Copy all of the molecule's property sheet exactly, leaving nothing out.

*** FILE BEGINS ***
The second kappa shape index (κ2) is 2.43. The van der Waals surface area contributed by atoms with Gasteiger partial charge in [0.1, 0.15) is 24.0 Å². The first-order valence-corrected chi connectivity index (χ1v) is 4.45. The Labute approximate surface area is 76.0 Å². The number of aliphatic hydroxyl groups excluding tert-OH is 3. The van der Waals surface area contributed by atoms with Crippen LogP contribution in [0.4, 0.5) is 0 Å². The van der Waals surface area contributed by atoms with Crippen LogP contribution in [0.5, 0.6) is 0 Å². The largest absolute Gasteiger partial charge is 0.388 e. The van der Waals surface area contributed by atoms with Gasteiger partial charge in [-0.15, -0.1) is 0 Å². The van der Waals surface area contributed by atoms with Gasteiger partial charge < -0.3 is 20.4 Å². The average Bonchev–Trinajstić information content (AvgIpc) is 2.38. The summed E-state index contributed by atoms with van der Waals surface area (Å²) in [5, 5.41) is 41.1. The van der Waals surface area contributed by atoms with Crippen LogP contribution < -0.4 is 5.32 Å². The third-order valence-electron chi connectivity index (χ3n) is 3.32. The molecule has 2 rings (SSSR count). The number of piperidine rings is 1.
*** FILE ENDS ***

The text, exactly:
The second kappa shape index (κ2) is 2.43. The van der Waals surface area contributed by atoms with Gasteiger partial charge in [0.1, 0.15) is 24.0 Å². The first-order valence-corrected chi connectivity index (χ1v) is 4.45. The Labute approximate surface area is 76.0 Å². The number of aliphatic hydroxyl groups excluding tert-OH is 3. The van der Waals surface area contributed by atoms with Crippen LogP contribution in [0.4, 0.5) is 0 Å². The van der Waals surface area contributed by atoms with Crippen LogP contribution in [0.5, 0.6) is 0 Å². The largest absolute Gasteiger partial charge is 0.388 e. The van der Waals surface area contributed by atoms with Gasteiger partial charge in [-0.15, -0.1) is 0 Å². The van der Waals surface area contributed by atoms with Gasteiger partial charge < -0.3 is 20.4 Å². The average Bonchev–Trinajstić information content (AvgIpc) is 2.38. The summed E-state index contributed by atoms with van der Waals surface area (Å²) in [5, 5.41) is 41.1. The van der Waals surface area contributed by atoms with Crippen LogP contribution < -0.4 is 5.32 Å². The third-order valence-electron chi connectivity index (χ3n) is 3.32. The molecule has 2 rings (SSSR count). The number of piperidine rings is 1.